If you want to hear what I sound like, listen to my podcast from fieldwork in Turkey. Skip to 8mins in. http://planetearth.nerc.ac.uk/multimedia/story.aspx?id=1275
EducationUniversity of Leeds (2003-2007), Harrogate Grammar School (1996-2002)
QualificationsUndergraduate masters degree in Geophysical Sciences (2003-2007), PhD (expected summer 2013)
Work HistoryGeophysicist at Petroleum Geo-Services, Researcher, Planning enquiries clerk, bar tender, waitress, fish and chips server person! litter picker
Current JobPhD research student
University of Leeds
Favourite thing to do in my job: Problem solving and fieldwork
My Work: I’m a passionate geo-nerd who likes looking at the energy from earthquakes to look for ancient ocean floors and volcanoes.
I get alerts as soon as there’s an earthquake. Part of me is thinking, “please don’t let anyone be injured”. The other part is, “wow, let’s have a look at why it happened and whether we can use it to learn more about the Earth and it’s hidden past”. The truth is that most earthquakes don’t result in loss of human life. Also, these earthquakes tend to be difficult for seismologists to analyse anyway.
The earthquakes I use are from SE Asia and I look at the energy that arrives at seismic stations in North America. The great thing is: I can comfortably download the earthquake data from the internet, even while chilling out on my sofa! I use the data so I can create images of what lies 1000s of km (1000000 meters) beneath our feet, in the depths of the Earth. Luckily the methods I use are similar to those that create the X-ray or CAT scans that you might get in a hospital, so are standard imaging techniques.
I generally look for old ocean floors (subducted slabs) and in my recent work I have found oceanic rock that could be from 80 million years ago. Now that’s pretty old! These old rocks are important because they help us understand plate tectonics, today and in the past, and also how convection in the Earth is connected to the changing world on the surface.
My Typical Day: I’m a PhD student – so my day involves tea drinking and sitting at a computer looking at earthquakes and writing computer programs!
Things I do in a day:
* check for earthquakes
* download earthquake data
* check data for signs of seismic echos and locate where the echos come from.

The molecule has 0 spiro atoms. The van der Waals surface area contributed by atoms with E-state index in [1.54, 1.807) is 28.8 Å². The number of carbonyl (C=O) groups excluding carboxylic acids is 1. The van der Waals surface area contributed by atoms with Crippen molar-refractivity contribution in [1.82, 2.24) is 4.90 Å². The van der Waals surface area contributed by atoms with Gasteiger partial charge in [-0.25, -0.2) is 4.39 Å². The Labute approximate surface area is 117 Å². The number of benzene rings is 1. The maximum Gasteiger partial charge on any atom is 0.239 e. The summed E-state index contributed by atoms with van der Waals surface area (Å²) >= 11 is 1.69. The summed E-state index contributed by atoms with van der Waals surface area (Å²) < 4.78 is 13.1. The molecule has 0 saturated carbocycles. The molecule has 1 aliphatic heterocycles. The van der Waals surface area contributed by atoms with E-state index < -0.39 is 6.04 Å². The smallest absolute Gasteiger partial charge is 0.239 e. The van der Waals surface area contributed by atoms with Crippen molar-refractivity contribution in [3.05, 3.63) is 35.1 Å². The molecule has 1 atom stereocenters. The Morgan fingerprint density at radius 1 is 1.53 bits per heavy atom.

* make some models of the Earth
* drink tea
* write my thesis
* avoid writing my thesis
* write computer programs (I prefer this kind of writing!)
* plot my results on charts/maps ready for interpetation
* create movies showing my results in 3D
* read some published articles by some amazing scientists (geolebreties)
* drink tea
* check twitter
* meet with other nerdy scientists to chat about what is going on deep in the Earth (in the mantle) and even deeper in the Earth (in the core)
* teach BSc/MSc students
* drink tea
What I'd do with the prize money: Create “I’m a future scientist” mobile app
The app would be aimed for secondary school children to find out what scientist they could be. The user would input their interests, skills and idols, and the app would find the science careers that best match. The user can upload a photo of themselves, and this can be placed on the body of the scientist and shared to friends and family. The app can be used just-for-fun or as a tool to help youngsters find a great science career.
£500 wouldn’t be enough to create the app in full but will help in developing the concept.
How would you describe yourself in 3 words?
Attitude is everything
What or who inspired you to follow your career?
Doc Brown (Back to the Future)
Were you ever in trouble at school?
Um … only for singing in french class, chatting and throwing around pencil cases.
If you weren't doing this job, what would you choose instead?
A specialist doctor in tropical diseases!
Who is your favourite singer or band?
Flight of the concords
What's your favourite food?
What is the most fun thing you've done?
White water rafting in Bosnia
If you had 3 wishes for yourself what would they be? - be honest!
1)To travel round South America on a motorbike 2) To go to the moon 3) To live in a castle
Tell us a joke.
Patient: Doctor, Doctor Every time I drink a cup of coffee I get this stabbing pain in my eye! Dr: I suggest you take the spoon out!